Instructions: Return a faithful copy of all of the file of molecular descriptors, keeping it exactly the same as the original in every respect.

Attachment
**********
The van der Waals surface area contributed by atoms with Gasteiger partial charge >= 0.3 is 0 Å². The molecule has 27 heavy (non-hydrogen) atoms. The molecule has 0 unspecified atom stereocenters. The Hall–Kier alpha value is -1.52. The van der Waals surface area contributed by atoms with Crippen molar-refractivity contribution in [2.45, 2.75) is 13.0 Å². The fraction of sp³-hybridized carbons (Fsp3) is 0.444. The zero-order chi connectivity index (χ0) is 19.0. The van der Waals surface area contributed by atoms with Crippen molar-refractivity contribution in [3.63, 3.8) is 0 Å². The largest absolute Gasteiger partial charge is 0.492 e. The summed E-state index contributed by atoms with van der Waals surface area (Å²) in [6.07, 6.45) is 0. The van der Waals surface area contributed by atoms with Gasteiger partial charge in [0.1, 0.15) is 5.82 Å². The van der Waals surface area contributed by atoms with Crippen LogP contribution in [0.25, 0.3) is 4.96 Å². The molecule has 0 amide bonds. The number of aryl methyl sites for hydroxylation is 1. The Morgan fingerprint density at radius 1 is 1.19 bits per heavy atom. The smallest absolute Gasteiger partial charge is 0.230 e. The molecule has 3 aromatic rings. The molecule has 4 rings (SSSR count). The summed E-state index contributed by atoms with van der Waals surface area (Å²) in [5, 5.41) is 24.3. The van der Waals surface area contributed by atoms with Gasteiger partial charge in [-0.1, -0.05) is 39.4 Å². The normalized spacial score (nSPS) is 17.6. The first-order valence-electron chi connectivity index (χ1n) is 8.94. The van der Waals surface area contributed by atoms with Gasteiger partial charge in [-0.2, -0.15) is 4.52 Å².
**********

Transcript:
The van der Waals surface area contributed by atoms with Gasteiger partial charge >= 0.3 is 0 Å². The molecule has 27 heavy (non-hydrogen) atoms. The molecule has 0 unspecified atom stereocenters. The Hall–Kier alpha value is -1.52. The van der Waals surface area contributed by atoms with Crippen molar-refractivity contribution in [2.45, 2.75) is 13.0 Å². The fraction of sp³-hybridized carbons (Fsp3) is 0.444. The zero-order chi connectivity index (χ0) is 19.0. The van der Waals surface area contributed by atoms with Crippen molar-refractivity contribution in [3.63, 3.8) is 0 Å². The largest absolute Gasteiger partial charge is 0.492 e. The summed E-state index contributed by atoms with van der Waals surface area (Å²) in [6.07, 6.45) is 0. The van der Waals surface area contributed by atoms with Gasteiger partial charge in [0.1, 0.15) is 5.82 Å². The van der Waals surface area contributed by atoms with Crippen LogP contribution in [0.25, 0.3) is 4.96 Å². The molecule has 0 amide bonds. The number of aryl methyl sites for hydroxylation is 1. The Morgan fingerprint density at radius 1 is 1.19 bits per heavy atom. The smallest absolute Gasteiger partial charge is 0.230 e. The molecule has 3 aromatic rings. The molecule has 4 rings (SSSR count). The summed E-state index contributed by atoms with van der Waals surface area (Å²) in [5, 5.41) is 24.3. The van der Waals surface area contributed by atoms with Gasteiger partial charge in [-0.1, -0.05) is 39.4 Å². The normalized spacial score (nSPS) is 17.6. The first-order valence-electron chi connectivity index (χ1n) is 8.94. The van der Waals surface area contributed by atoms with Gasteiger partial charge in [-0.2, -0.15) is 4.52 Å².